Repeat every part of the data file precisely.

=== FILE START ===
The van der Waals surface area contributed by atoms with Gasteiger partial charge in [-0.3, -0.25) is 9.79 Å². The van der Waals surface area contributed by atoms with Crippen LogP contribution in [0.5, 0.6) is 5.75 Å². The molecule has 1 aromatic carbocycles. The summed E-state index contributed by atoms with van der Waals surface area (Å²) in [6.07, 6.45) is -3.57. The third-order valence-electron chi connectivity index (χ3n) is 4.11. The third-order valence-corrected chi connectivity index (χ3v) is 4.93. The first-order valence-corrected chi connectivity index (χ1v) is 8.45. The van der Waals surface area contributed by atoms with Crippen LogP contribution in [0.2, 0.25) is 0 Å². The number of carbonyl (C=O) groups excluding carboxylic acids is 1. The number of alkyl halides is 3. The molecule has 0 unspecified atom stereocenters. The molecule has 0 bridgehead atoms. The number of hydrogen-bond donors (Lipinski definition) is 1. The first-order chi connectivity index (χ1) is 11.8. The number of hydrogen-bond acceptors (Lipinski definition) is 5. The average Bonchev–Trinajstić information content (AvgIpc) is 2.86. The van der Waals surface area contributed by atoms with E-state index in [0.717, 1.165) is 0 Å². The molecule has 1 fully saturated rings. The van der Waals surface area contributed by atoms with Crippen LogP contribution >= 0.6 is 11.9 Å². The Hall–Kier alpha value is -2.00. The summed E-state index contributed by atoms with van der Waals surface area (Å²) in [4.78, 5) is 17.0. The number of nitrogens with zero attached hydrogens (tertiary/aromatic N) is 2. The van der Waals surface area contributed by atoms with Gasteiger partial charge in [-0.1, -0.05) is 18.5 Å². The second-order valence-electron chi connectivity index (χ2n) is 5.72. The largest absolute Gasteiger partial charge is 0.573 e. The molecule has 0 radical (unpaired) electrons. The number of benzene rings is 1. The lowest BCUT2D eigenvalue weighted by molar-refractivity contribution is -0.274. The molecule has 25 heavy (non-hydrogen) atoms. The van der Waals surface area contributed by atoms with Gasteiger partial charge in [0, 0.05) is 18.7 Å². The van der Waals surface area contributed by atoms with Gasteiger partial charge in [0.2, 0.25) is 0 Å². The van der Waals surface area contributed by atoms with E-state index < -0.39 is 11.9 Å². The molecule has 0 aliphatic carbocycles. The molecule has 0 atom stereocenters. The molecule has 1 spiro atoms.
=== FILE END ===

The van der Waals surface area contributed by atoms with Gasteiger partial charge in [-0.3, -0.25) is 9.79 Å². The van der Waals surface area contributed by atoms with Crippen LogP contribution in [0.5, 0.6) is 5.75 Å². The molecule has 1 aromatic carbocycles. The summed E-state index contributed by atoms with van der Waals surface area (Å²) in [6.07, 6.45) is -3.57. The third-order valence-electron chi connectivity index (χ3n) is 4.11. The third-order valence-corrected chi connectivity index (χ3v) is 4.93. The first-order valence-corrected chi connectivity index (χ1v) is 8.45. The van der Waals surface area contributed by atoms with Crippen LogP contribution in [0.2, 0.25) is 0 Å². The number of carbonyl (C=O) groups excluding carboxylic acids is 1. The number of alkyl halides is 3. The molecule has 0 unspecified atom stereocenters. The molecule has 0 bridgehead atoms. The number of hydrogen-bond donors (Lipinski definition) is 1. The first-order chi connectivity index (χ1) is 11.8. The number of hydrogen-bond acceptors (Lipinski definition) is 5. The average Bonchev–Trinajstić information content (AvgIpc) is 2.86. The van der Waals surface area contributed by atoms with E-state index in [0.717, 1.165) is 0 Å². The molecule has 1 fully saturated rings. The van der Waals surface area contributed by atoms with Crippen LogP contribution >= 0.6 is 11.9 Å². The Hall–Kier alpha value is -2.00. The summed E-state index contributed by atoms with van der Waals surface area (Å²) in [4.78, 5) is 17.0. The number of nitrogens with zero attached hydrogens (tertiary/aromatic N) is 2. The van der Waals surface area contributed by atoms with Gasteiger partial charge in [-0.1, -0.05) is 18.5 Å². The second-order valence-electron chi connectivity index (χ2n) is 5.72. The largest absolute Gasteiger partial charge is 0.573 e. The molecule has 0 radical (unpaired) electrons. The number of benzene rings is 1. The lowest BCUT2D eigenvalue weighted by molar-refractivity contribution is -0.274. The molecule has 25 heavy (non-hydrogen) atoms. The van der Waals surface area contributed by atoms with Gasteiger partial charge in [0, 0.05) is 18.7 Å². The van der Waals surface area contributed by atoms with Gasteiger partial charge in [0.2, 0.25) is 0 Å². The van der Waals surface area contributed by atoms with E-state index < -0.39 is 11.9 Å². The molecule has 0 aliphatic carbocycles. The molecule has 0 atom stereocenters. The molecule has 1 spiro atoms.